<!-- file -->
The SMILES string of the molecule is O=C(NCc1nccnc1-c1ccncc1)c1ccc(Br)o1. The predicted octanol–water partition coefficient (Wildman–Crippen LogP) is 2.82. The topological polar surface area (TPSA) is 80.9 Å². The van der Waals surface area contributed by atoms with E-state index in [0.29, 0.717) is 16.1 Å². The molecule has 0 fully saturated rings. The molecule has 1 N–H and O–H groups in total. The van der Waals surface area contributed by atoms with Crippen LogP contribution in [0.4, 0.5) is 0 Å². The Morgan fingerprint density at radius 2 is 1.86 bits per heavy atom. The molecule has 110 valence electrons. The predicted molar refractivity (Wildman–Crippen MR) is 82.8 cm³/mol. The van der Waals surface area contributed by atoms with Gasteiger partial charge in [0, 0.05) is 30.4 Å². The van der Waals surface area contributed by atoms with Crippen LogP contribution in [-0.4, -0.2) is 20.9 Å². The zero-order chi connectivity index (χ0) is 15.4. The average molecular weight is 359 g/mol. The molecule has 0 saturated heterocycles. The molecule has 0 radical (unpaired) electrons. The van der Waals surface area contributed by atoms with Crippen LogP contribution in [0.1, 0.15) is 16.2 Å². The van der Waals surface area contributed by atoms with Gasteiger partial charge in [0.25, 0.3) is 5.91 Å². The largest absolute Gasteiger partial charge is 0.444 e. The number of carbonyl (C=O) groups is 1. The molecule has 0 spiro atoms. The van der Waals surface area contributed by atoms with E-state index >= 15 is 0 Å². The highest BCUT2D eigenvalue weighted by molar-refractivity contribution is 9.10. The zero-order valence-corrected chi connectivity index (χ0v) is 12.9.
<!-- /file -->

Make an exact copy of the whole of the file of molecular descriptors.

The SMILES string of the molecule is O=C(NCc1nccnc1-c1ccncc1)c1ccc(Br)o1. The predicted octanol–water partition coefficient (Wildman–Crippen LogP) is 2.82. The topological polar surface area (TPSA) is 80.9 Å². The van der Waals surface area contributed by atoms with E-state index in [0.29, 0.717) is 16.1 Å². The molecule has 0 fully saturated rings. The molecule has 1 N–H and O–H groups in total. The van der Waals surface area contributed by atoms with Crippen LogP contribution in [0.4, 0.5) is 0 Å². The Morgan fingerprint density at radius 2 is 1.86 bits per heavy atom. The molecule has 110 valence electrons. The predicted molar refractivity (Wildman–Crippen MR) is 82.8 cm³/mol. The van der Waals surface area contributed by atoms with Gasteiger partial charge in [0, 0.05) is 30.4 Å². The van der Waals surface area contributed by atoms with Crippen LogP contribution in [-0.4, -0.2) is 20.9 Å². The zero-order chi connectivity index (χ0) is 15.4. The average molecular weight is 359 g/mol. The molecule has 0 saturated heterocycles. The molecule has 0 radical (unpaired) electrons. The van der Waals surface area contributed by atoms with Crippen LogP contribution in [0.1, 0.15) is 16.2 Å². The van der Waals surface area contributed by atoms with Gasteiger partial charge in [0.25, 0.3) is 5.91 Å². The largest absolute Gasteiger partial charge is 0.444 e. The number of carbonyl (C=O) groups is 1. The molecule has 0 spiro atoms. The van der Waals surface area contributed by atoms with E-state index >= 15 is 0 Å². The highest BCUT2D eigenvalue weighted by molar-refractivity contribution is 9.10. The zero-order valence-corrected chi connectivity index (χ0v) is 12.9.